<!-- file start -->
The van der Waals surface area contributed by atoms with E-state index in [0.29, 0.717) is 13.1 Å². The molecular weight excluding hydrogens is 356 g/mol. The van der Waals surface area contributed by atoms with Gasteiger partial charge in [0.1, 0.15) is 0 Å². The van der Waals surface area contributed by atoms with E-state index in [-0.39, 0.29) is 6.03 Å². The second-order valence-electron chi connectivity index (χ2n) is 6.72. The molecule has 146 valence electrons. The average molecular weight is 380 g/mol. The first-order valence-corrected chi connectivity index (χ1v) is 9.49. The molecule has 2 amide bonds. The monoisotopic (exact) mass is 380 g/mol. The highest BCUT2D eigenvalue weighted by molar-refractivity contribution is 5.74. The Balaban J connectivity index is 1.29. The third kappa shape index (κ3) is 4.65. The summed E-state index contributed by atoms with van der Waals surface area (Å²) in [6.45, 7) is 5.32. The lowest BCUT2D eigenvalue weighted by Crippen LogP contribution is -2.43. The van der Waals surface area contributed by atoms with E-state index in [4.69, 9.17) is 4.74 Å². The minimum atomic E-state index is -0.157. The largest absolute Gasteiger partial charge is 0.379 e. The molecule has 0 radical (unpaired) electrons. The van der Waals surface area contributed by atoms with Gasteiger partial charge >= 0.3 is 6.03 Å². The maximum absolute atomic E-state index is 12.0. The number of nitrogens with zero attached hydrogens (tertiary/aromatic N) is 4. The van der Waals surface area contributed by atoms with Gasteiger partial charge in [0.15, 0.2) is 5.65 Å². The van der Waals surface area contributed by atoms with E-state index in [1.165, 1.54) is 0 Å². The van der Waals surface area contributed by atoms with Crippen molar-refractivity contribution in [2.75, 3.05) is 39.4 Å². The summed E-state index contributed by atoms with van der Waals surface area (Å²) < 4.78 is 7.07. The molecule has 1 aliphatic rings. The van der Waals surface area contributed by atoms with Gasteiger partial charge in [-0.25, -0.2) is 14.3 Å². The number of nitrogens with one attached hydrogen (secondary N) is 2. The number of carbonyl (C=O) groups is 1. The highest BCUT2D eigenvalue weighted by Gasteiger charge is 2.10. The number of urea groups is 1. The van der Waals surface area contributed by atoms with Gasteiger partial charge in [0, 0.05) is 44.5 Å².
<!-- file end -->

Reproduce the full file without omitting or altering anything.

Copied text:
The van der Waals surface area contributed by atoms with E-state index in [0.29, 0.717) is 13.1 Å². The molecular weight excluding hydrogens is 356 g/mol. The van der Waals surface area contributed by atoms with Gasteiger partial charge in [0.1, 0.15) is 0 Å². The van der Waals surface area contributed by atoms with E-state index in [-0.39, 0.29) is 6.03 Å². The second-order valence-electron chi connectivity index (χ2n) is 6.72. The molecule has 146 valence electrons. The average molecular weight is 380 g/mol. The first-order valence-corrected chi connectivity index (χ1v) is 9.49. The molecule has 2 amide bonds. The monoisotopic (exact) mass is 380 g/mol. The highest BCUT2D eigenvalue weighted by molar-refractivity contribution is 5.74. The Balaban J connectivity index is 1.29. The third kappa shape index (κ3) is 4.65. The summed E-state index contributed by atoms with van der Waals surface area (Å²) in [6.45, 7) is 5.32. The lowest BCUT2D eigenvalue weighted by Crippen LogP contribution is -2.43. The van der Waals surface area contributed by atoms with E-state index in [4.69, 9.17) is 4.74 Å². The minimum atomic E-state index is -0.157. The largest absolute Gasteiger partial charge is 0.379 e. The molecule has 0 radical (unpaired) electrons. The van der Waals surface area contributed by atoms with Gasteiger partial charge >= 0.3 is 6.03 Å². The maximum absolute atomic E-state index is 12.0. The number of nitrogens with zero attached hydrogens (tertiary/aromatic N) is 4. The van der Waals surface area contributed by atoms with Gasteiger partial charge in [0.15, 0.2) is 5.65 Å². The van der Waals surface area contributed by atoms with E-state index in [1.165, 1.54) is 0 Å². The van der Waals surface area contributed by atoms with Crippen molar-refractivity contribution in [2.75, 3.05) is 39.4 Å². The summed E-state index contributed by atoms with van der Waals surface area (Å²) < 4.78 is 7.07. The molecule has 1 aliphatic rings. The van der Waals surface area contributed by atoms with Gasteiger partial charge in [-0.25, -0.2) is 14.3 Å². The number of nitrogens with one attached hydrogen (secondary N) is 2. The number of carbonyl (C=O) groups is 1. The highest BCUT2D eigenvalue weighted by Gasteiger charge is 2.10. The number of urea groups is 1. The van der Waals surface area contributed by atoms with Gasteiger partial charge in [0, 0.05) is 44.5 Å².